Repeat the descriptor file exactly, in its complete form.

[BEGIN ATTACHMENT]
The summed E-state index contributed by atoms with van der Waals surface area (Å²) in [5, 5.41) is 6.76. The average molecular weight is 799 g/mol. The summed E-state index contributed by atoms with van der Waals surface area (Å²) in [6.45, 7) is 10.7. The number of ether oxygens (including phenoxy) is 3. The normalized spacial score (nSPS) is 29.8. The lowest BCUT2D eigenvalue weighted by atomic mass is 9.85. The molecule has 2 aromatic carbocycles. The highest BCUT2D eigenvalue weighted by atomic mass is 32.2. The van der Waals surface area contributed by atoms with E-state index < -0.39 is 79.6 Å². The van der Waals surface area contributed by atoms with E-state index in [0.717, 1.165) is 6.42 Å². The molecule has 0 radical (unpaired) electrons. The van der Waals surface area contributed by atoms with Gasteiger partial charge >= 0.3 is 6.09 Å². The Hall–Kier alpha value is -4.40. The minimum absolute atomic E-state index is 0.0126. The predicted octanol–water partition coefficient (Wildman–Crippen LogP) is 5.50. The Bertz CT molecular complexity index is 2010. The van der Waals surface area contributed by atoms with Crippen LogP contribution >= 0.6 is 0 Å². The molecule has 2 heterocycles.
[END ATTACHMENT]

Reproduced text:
The summed E-state index contributed by atoms with van der Waals surface area (Å²) in [5, 5.41) is 6.76. The average molecular weight is 799 g/mol. The summed E-state index contributed by atoms with van der Waals surface area (Å²) in [6.45, 7) is 10.7. The number of ether oxygens (including phenoxy) is 3. The normalized spacial score (nSPS) is 29.8. The lowest BCUT2D eigenvalue weighted by atomic mass is 9.85. The molecule has 2 aromatic carbocycles. The highest BCUT2D eigenvalue weighted by atomic mass is 32.2. The van der Waals surface area contributed by atoms with E-state index < -0.39 is 79.6 Å². The van der Waals surface area contributed by atoms with E-state index in [0.717, 1.165) is 6.42 Å². The molecule has 0 radical (unpaired) electrons. The van der Waals surface area contributed by atoms with Gasteiger partial charge >= 0.3 is 6.09 Å². The Hall–Kier alpha value is -4.40. The minimum absolute atomic E-state index is 0.0126. The predicted octanol–water partition coefficient (Wildman–Crippen LogP) is 5.50. The Bertz CT molecular complexity index is 2010. The van der Waals surface area contributed by atoms with Crippen LogP contribution >= 0.6 is 0 Å². The molecule has 2 heterocycles.